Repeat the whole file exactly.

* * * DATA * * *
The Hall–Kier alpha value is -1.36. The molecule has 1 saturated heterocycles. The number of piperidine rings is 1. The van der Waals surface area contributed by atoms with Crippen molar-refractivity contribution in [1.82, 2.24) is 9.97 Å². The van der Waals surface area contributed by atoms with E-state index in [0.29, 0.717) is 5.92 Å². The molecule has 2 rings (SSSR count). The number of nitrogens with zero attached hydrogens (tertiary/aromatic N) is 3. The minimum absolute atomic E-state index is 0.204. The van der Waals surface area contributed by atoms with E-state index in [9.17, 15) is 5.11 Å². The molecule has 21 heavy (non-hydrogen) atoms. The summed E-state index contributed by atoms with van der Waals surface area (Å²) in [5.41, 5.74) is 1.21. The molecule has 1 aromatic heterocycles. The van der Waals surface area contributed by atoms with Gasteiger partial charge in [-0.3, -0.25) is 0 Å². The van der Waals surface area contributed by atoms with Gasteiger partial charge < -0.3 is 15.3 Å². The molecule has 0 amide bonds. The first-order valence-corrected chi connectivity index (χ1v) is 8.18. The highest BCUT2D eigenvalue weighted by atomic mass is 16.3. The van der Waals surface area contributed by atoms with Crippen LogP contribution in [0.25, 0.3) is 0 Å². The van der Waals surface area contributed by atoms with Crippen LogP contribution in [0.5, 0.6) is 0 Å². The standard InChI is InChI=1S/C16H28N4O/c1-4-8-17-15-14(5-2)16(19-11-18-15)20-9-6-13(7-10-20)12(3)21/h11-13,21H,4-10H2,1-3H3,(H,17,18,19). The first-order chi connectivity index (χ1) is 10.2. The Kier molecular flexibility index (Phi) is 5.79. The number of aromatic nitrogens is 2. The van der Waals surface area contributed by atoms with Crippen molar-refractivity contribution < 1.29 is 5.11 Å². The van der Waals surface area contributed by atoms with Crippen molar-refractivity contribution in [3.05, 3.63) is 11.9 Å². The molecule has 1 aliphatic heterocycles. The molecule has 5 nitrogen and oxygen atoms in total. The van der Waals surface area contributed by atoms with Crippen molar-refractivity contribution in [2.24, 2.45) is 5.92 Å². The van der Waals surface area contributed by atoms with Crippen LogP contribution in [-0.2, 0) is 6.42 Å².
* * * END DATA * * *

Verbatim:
The Hall–Kier alpha value is -1.36. The molecule has 1 saturated heterocycles. The number of piperidine rings is 1. The van der Waals surface area contributed by atoms with Crippen molar-refractivity contribution in [1.82, 2.24) is 9.97 Å². The van der Waals surface area contributed by atoms with E-state index in [0.29, 0.717) is 5.92 Å². The molecule has 2 rings (SSSR count). The number of nitrogens with zero attached hydrogens (tertiary/aromatic N) is 3. The minimum absolute atomic E-state index is 0.204. The van der Waals surface area contributed by atoms with E-state index in [9.17, 15) is 5.11 Å². The molecule has 21 heavy (non-hydrogen) atoms. The summed E-state index contributed by atoms with van der Waals surface area (Å²) in [5.41, 5.74) is 1.21. The molecule has 1 aromatic heterocycles. The van der Waals surface area contributed by atoms with Gasteiger partial charge in [-0.3, -0.25) is 0 Å². The van der Waals surface area contributed by atoms with Gasteiger partial charge < -0.3 is 15.3 Å². The molecule has 0 amide bonds. The first-order valence-corrected chi connectivity index (χ1v) is 8.18. The highest BCUT2D eigenvalue weighted by atomic mass is 16.3. The van der Waals surface area contributed by atoms with Crippen LogP contribution in [0.25, 0.3) is 0 Å². The van der Waals surface area contributed by atoms with Crippen LogP contribution in [0.5, 0.6) is 0 Å². The standard InChI is InChI=1S/C16H28N4O/c1-4-8-17-15-14(5-2)16(19-11-18-15)20-9-6-13(7-10-20)12(3)21/h11-13,21H,4-10H2,1-3H3,(H,17,18,19). The first-order chi connectivity index (χ1) is 10.2. The Kier molecular flexibility index (Phi) is 5.79. The number of aromatic nitrogens is 2. The van der Waals surface area contributed by atoms with Crippen molar-refractivity contribution < 1.29 is 5.11 Å². The van der Waals surface area contributed by atoms with Crippen molar-refractivity contribution in [3.05, 3.63) is 11.9 Å². The molecule has 1 aliphatic heterocycles. The molecule has 5 nitrogen and oxygen atoms in total. The van der Waals surface area contributed by atoms with Crippen molar-refractivity contribution in [2.24, 2.45) is 5.92 Å². The van der Waals surface area contributed by atoms with Crippen LogP contribution in [-0.2, 0) is 6.42 Å².